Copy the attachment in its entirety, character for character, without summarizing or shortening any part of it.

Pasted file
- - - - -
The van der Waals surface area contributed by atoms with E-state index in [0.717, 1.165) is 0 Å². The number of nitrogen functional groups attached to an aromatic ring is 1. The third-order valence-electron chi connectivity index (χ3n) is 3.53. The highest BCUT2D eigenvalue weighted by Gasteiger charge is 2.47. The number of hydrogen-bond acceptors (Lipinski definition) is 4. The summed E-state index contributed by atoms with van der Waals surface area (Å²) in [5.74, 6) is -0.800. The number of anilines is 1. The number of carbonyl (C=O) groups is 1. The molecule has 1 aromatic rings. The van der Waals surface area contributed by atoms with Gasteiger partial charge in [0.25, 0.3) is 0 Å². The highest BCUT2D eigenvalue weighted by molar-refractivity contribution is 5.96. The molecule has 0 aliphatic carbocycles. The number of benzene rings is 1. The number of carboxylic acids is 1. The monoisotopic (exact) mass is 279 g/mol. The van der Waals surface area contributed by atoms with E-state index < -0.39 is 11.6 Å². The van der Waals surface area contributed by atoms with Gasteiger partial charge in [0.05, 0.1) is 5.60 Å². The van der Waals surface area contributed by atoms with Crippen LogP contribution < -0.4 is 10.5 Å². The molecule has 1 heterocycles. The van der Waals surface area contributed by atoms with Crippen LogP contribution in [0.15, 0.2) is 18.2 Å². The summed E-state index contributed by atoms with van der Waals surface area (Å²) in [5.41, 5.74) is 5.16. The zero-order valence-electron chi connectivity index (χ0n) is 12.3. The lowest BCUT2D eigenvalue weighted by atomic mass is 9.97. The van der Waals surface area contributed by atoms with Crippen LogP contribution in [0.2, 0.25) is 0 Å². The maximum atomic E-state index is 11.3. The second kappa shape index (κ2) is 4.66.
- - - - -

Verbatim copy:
The van der Waals surface area contributed by atoms with E-state index in [0.717, 1.165) is 0 Å². The number of nitrogen functional groups attached to an aromatic ring is 1. The third-order valence-electron chi connectivity index (χ3n) is 3.53. The highest BCUT2D eigenvalue weighted by Gasteiger charge is 2.47. The number of hydrogen-bond acceptors (Lipinski definition) is 4. The summed E-state index contributed by atoms with van der Waals surface area (Å²) in [5.74, 6) is -0.800. The number of anilines is 1. The number of carbonyl (C=O) groups is 1. The molecule has 1 aromatic rings. The van der Waals surface area contributed by atoms with Gasteiger partial charge in [0.25, 0.3) is 0 Å². The highest BCUT2D eigenvalue weighted by molar-refractivity contribution is 5.96. The molecule has 0 aliphatic carbocycles. The number of benzene rings is 1. The number of carboxylic acids is 1. The monoisotopic (exact) mass is 279 g/mol. The van der Waals surface area contributed by atoms with E-state index < -0.39 is 11.6 Å². The van der Waals surface area contributed by atoms with Gasteiger partial charge in [0.05, 0.1) is 5.60 Å². The van der Waals surface area contributed by atoms with Crippen LogP contribution < -0.4 is 10.5 Å². The molecule has 1 heterocycles. The van der Waals surface area contributed by atoms with Crippen LogP contribution in [0.15, 0.2) is 18.2 Å². The summed E-state index contributed by atoms with van der Waals surface area (Å²) in [5.41, 5.74) is 5.16. The zero-order valence-electron chi connectivity index (χ0n) is 12.3. The lowest BCUT2D eigenvalue weighted by atomic mass is 9.97. The van der Waals surface area contributed by atoms with Crippen LogP contribution in [0.2, 0.25) is 0 Å². The maximum atomic E-state index is 11.3. The second kappa shape index (κ2) is 4.66.